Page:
A saxophonist of a different order—part griot, theorist, numerologist, and incessant seeker of knowledge— Steve Coleman continues to forge new paths in creative music. He's influenced more of today's forward thinking artists than almost anyone in recent memory with his proven M-Base concepts. His critically acclaimed 2010 recording, Harvesting Semblances and Affinities (Pi Recordings), was a welcome return to the spotlight, and the follow-up, The Mancy of Sound , is even more rewarding.
The cover's cutout silhouette of these guitar-slinging soul/blues women is a succinct visual overview of the rather ambiguous contents within. Recorded in preparation for 2007's Blues Caravan tour featuring journeywomen singer/songwriters Sue Foley and Deborah Coleman along with the comparatively fresh-faced Roxanne Potvin (whose first widely distributed set was released earlier the same year), the disc seems more like a respectable concert souvenir than an actual collaborative affair. The 11 tracks break down into three solo cuts from each participant, one shared and joyous effort on the closing cover of a Chess oldie, "In the Basement," and a crackling instrumental dominated by Foley's always impressive guitar. There are many fine moments here, especially as Coleman lays into an easy funk groove on James Brown's "Talking Loud" and on Potvin's emotionally charged ballad "Strong Enough to Hold You".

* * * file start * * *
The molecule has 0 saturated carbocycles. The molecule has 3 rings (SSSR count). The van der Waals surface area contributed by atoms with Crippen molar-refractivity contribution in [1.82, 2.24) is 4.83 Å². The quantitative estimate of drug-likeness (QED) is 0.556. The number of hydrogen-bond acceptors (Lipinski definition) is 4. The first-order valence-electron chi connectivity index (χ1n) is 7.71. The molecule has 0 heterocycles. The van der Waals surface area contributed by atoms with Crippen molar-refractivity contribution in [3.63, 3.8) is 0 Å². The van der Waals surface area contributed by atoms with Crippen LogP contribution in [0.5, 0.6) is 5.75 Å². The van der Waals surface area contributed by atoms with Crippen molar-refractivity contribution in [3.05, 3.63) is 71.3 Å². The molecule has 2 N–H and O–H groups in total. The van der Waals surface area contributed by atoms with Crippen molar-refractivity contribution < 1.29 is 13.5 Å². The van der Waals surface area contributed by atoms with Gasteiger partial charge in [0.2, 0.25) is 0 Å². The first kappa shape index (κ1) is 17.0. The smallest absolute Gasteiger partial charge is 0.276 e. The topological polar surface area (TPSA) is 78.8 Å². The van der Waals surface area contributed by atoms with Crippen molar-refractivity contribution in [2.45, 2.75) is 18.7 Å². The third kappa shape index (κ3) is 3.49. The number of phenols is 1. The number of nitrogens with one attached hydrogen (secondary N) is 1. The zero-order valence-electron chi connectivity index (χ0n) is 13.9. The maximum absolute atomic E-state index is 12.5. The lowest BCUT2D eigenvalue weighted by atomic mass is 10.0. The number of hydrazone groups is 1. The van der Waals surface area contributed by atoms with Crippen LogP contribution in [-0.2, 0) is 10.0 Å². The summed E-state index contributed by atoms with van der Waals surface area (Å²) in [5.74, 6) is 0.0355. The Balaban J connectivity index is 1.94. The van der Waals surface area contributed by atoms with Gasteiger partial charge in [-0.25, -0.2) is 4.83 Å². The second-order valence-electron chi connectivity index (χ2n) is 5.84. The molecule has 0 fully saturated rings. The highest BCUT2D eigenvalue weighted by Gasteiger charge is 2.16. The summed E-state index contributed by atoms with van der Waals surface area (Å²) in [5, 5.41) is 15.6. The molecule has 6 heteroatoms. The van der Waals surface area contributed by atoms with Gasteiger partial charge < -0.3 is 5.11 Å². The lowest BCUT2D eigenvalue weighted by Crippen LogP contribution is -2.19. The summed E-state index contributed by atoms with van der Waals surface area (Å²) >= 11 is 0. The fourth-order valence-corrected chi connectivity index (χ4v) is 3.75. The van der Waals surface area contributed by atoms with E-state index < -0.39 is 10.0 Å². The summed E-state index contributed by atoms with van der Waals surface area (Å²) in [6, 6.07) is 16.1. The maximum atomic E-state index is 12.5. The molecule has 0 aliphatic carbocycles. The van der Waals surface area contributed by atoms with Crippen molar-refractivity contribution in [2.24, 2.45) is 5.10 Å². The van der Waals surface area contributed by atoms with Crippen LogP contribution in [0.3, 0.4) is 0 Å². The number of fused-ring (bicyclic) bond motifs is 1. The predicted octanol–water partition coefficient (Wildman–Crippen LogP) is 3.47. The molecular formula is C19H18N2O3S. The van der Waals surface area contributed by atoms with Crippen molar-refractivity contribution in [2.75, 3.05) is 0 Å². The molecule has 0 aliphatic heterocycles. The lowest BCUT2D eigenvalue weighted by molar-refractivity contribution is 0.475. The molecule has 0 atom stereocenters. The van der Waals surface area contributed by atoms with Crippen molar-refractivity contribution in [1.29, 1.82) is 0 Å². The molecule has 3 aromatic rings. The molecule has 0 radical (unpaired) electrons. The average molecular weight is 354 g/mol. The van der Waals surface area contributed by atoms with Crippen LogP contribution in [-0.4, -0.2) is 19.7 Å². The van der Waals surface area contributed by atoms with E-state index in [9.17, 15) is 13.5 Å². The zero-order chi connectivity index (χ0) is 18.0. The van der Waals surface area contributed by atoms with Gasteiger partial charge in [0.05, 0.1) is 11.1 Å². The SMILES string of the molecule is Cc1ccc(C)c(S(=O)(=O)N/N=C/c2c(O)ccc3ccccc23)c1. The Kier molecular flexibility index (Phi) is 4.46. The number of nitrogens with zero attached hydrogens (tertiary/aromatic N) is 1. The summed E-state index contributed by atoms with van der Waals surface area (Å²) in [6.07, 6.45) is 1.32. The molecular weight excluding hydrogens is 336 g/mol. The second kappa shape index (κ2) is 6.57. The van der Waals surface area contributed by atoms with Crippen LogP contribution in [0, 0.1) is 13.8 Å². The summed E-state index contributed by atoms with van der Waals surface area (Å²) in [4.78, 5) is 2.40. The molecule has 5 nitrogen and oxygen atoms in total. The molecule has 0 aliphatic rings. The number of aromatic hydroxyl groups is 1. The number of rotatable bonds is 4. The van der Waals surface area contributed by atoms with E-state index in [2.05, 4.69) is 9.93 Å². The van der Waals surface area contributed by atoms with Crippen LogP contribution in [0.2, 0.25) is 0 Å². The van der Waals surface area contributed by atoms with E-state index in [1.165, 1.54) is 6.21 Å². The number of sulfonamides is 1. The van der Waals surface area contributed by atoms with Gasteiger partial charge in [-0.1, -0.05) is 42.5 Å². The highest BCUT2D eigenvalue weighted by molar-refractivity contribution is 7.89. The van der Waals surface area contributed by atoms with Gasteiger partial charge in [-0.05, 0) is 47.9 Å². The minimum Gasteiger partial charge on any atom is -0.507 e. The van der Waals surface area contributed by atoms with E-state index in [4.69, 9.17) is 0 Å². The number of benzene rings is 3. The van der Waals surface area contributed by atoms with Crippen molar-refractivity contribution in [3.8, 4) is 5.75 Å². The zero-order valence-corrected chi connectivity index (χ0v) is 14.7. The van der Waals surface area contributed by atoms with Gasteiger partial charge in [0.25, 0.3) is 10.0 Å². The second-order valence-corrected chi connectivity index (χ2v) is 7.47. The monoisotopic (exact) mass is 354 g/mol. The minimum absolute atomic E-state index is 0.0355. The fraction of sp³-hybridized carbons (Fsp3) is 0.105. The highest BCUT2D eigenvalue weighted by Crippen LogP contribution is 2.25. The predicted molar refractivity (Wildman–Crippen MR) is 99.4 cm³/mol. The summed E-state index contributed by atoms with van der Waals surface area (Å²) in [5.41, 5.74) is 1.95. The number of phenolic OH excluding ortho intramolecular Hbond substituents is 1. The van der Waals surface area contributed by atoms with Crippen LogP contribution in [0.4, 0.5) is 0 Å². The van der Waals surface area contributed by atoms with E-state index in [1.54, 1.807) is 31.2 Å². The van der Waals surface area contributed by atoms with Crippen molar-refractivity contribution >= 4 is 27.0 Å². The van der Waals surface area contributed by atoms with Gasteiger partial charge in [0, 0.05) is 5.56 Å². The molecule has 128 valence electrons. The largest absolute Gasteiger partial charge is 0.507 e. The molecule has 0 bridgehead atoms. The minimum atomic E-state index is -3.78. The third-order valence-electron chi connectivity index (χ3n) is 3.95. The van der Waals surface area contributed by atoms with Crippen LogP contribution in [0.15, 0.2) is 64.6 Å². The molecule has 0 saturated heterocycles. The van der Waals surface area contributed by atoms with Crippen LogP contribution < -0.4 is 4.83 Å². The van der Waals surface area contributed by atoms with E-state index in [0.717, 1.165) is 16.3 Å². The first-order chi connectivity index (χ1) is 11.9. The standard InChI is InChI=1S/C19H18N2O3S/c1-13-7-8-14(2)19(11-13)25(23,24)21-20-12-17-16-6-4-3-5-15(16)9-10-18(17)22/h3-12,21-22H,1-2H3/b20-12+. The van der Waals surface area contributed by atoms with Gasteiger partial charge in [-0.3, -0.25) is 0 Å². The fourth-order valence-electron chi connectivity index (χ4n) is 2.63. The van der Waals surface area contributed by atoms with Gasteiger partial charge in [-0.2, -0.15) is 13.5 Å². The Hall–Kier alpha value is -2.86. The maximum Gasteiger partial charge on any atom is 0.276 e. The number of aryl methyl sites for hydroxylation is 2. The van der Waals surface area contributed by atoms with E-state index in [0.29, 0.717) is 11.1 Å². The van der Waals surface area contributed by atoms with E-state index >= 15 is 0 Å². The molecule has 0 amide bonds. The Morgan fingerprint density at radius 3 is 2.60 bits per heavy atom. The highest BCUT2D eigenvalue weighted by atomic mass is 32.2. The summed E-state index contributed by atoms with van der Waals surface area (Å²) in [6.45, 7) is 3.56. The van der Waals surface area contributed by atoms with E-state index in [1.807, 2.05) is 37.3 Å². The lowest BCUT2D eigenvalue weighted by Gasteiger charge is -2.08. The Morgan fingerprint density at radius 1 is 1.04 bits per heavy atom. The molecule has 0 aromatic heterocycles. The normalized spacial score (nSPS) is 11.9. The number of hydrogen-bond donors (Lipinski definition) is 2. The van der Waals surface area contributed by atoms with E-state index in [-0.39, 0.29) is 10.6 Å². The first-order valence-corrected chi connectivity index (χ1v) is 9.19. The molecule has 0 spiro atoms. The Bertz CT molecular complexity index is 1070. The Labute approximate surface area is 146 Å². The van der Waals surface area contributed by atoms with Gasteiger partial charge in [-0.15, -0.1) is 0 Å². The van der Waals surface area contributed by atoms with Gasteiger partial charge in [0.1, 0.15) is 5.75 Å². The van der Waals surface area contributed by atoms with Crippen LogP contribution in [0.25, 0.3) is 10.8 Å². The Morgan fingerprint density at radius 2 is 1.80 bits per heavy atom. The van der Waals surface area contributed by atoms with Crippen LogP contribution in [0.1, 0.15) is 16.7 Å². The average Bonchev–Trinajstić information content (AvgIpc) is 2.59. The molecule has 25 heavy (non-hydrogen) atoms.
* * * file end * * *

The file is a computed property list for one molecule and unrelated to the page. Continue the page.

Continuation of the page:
Deborah Coleman's Blind Pig debut, I Can't Lose, is a powerful album of great ballads and blues stories, and of course, great guitar playing and singing. Her version of Billie Holiday's "Fine and Mellow" got her a lot of airplay on college and public radio stations around the U.S.